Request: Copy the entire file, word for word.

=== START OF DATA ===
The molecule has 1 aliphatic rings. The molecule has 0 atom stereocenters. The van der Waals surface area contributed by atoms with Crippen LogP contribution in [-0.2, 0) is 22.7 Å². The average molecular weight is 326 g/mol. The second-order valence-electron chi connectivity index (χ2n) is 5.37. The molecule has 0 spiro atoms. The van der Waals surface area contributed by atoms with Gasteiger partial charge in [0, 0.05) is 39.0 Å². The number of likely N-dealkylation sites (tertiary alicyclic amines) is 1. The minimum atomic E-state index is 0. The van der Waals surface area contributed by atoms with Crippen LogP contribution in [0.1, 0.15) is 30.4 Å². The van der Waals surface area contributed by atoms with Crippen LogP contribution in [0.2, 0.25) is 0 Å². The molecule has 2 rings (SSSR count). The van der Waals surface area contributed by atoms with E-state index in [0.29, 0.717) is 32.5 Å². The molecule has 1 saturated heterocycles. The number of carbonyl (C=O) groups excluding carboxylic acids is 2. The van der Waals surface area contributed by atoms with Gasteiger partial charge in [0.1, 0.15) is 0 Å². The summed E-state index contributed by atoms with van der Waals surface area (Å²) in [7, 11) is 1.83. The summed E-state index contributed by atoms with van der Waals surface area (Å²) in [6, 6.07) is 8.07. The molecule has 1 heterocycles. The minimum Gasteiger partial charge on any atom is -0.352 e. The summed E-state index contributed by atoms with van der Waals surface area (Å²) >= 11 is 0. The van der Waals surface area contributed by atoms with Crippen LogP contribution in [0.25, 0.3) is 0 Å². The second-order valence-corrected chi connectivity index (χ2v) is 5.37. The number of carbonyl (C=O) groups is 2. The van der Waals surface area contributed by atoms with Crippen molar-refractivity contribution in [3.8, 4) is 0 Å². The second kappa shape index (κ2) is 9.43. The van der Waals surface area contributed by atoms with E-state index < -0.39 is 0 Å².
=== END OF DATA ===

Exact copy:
The molecule has 1 aliphatic rings. The molecule has 0 atom stereocenters. The van der Waals surface area contributed by atoms with Crippen LogP contribution in [-0.2, 0) is 22.7 Å². The average molecular weight is 326 g/mol. The second-order valence-electron chi connectivity index (χ2n) is 5.37. The molecule has 0 spiro atoms. The van der Waals surface area contributed by atoms with Gasteiger partial charge in [0, 0.05) is 39.0 Å². The number of likely N-dealkylation sites (tertiary alicyclic amines) is 1. The minimum atomic E-state index is 0. The van der Waals surface area contributed by atoms with Crippen LogP contribution in [0.1, 0.15) is 30.4 Å². The van der Waals surface area contributed by atoms with Crippen LogP contribution in [0.2, 0.25) is 0 Å². The molecule has 2 rings (SSSR count). The van der Waals surface area contributed by atoms with E-state index in [0.29, 0.717) is 32.5 Å². The molecule has 1 saturated heterocycles. The number of carbonyl (C=O) groups excluding carboxylic acids is 2. The van der Waals surface area contributed by atoms with Gasteiger partial charge in [0.1, 0.15) is 0 Å². The summed E-state index contributed by atoms with van der Waals surface area (Å²) in [7, 11) is 1.83. The summed E-state index contributed by atoms with van der Waals surface area (Å²) in [6, 6.07) is 8.07. The molecule has 1 heterocycles. The minimum Gasteiger partial charge on any atom is -0.352 e. The summed E-state index contributed by atoms with van der Waals surface area (Å²) >= 11 is 0. The van der Waals surface area contributed by atoms with Crippen LogP contribution in [0.25, 0.3) is 0 Å². The second-order valence-corrected chi connectivity index (χ2v) is 5.37. The number of carbonyl (C=O) groups is 2. The van der Waals surface area contributed by atoms with Crippen molar-refractivity contribution in [3.8, 4) is 0 Å². The second kappa shape index (κ2) is 9.43. The van der Waals surface area contributed by atoms with E-state index < -0.39 is 0 Å².